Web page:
Parks department officials issued court summonses to artists in Union Square and Central Park for allegedly violating the rules on the morning of August 26, the day after State Supreme Court Justice Martin Schoenfeld issued the first restraining order. Later that afternoon, the city rescinded those summonses, according to Elizabeth Thomas, a spokesperson for the city's Law Department.

But the city's enforcement efforts allegedly continued at least until Tuesday in Union Square, even after the issuance of a second court order, according to one artist, a woman in her mid-50s who regularly sells paintings and prints there. She asked to remain anonymous due to her involvement in an unrelated legal case. The artist says a group of parks department officials approached her to enforce the rules as she was setting up her display table Tuesday morning. When she told the officials that a judge had just ruled again in the artists' favor, one of them Googled her assertion for evidence. Eventually, they left her alone, she says.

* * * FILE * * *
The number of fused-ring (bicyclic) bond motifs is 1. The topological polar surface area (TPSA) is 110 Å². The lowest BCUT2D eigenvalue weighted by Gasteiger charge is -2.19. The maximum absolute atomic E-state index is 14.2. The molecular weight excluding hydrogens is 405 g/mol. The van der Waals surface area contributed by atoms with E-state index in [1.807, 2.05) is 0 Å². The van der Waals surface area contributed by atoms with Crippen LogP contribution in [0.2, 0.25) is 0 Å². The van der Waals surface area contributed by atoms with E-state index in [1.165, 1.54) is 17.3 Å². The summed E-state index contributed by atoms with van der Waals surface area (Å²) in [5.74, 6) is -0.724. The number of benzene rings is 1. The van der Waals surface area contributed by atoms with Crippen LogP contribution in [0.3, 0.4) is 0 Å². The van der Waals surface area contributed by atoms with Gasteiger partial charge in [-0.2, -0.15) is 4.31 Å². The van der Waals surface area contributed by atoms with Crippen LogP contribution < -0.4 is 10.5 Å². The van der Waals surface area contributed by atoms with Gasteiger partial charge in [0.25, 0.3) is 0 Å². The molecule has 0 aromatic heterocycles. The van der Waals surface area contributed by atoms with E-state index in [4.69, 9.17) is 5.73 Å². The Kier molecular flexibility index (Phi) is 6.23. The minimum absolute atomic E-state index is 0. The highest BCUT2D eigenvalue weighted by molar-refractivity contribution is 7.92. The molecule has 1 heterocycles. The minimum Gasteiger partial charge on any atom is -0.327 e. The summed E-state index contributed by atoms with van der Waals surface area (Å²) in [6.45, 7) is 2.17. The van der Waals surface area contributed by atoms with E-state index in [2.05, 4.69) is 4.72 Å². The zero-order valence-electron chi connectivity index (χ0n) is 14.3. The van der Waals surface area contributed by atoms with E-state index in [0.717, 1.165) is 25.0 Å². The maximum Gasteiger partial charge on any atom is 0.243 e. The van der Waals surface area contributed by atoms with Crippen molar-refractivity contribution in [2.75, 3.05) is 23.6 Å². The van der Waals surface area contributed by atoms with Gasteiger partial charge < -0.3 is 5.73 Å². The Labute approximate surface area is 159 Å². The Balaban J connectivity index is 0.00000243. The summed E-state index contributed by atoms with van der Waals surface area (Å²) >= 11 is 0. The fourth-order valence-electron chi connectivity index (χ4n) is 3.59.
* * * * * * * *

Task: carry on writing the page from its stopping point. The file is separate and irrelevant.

Thomas did not respond to a request for confirmation of the incident, but says the city now plans to abide by the restraining order. "Everyone is working together to ensure that the temporary restraining order is appropriately enforced," she says.